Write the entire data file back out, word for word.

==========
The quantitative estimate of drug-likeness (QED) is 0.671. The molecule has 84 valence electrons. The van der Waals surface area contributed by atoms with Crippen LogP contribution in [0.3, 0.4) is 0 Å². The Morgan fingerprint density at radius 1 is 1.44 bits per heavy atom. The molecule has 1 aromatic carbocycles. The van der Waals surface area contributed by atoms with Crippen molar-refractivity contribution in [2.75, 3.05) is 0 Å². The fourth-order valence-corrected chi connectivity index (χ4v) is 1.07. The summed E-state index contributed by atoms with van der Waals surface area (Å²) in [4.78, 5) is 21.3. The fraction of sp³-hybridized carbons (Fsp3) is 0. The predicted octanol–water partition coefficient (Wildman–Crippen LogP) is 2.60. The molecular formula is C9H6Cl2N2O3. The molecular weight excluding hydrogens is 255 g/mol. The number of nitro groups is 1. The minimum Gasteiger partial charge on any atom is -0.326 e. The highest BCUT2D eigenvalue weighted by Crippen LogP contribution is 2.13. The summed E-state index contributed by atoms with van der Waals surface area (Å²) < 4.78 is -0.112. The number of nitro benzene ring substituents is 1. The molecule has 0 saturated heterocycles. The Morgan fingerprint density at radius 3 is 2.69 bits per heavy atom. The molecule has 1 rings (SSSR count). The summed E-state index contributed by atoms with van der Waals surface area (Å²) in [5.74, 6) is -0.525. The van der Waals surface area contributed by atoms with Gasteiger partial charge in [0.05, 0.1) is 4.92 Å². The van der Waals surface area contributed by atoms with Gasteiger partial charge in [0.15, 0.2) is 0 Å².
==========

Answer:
The quantitative estimate of drug-likeness (QED) is 0.671. The molecule has 84 valence electrons. The van der Waals surface area contributed by atoms with Crippen LogP contribution in [0.3, 0.4) is 0 Å². The Morgan fingerprint density at radius 1 is 1.44 bits per heavy atom. The molecule has 1 aromatic carbocycles. The van der Waals surface area contributed by atoms with Crippen molar-refractivity contribution in [2.75, 3.05) is 0 Å². The fourth-order valence-corrected chi connectivity index (χ4v) is 1.07. The summed E-state index contributed by atoms with van der Waals surface area (Å²) in [4.78, 5) is 21.3. The fraction of sp³-hybridized carbons (Fsp3) is 0. The predicted octanol–water partition coefficient (Wildman–Crippen LogP) is 2.60. The molecular formula is C9H6Cl2N2O3. The molecular weight excluding hydrogens is 255 g/mol. The number of nitro groups is 1. The minimum Gasteiger partial charge on any atom is -0.326 e. The highest BCUT2D eigenvalue weighted by Crippen LogP contribution is 2.13. The summed E-state index contributed by atoms with van der Waals surface area (Å²) < 4.78 is -0.112. The number of nitro benzene ring substituents is 1. The molecule has 0 saturated heterocycles. The Morgan fingerprint density at radius 3 is 2.69 bits per heavy atom. The molecule has 1 rings (SSSR count). The summed E-state index contributed by atoms with van der Waals surface area (Å²) in [5.74, 6) is -0.525. The van der Waals surface area contributed by atoms with Gasteiger partial charge in [0.05, 0.1) is 4.92 Å². The van der Waals surface area contributed by atoms with Gasteiger partial charge in [0.15, 0.2) is 0 Å².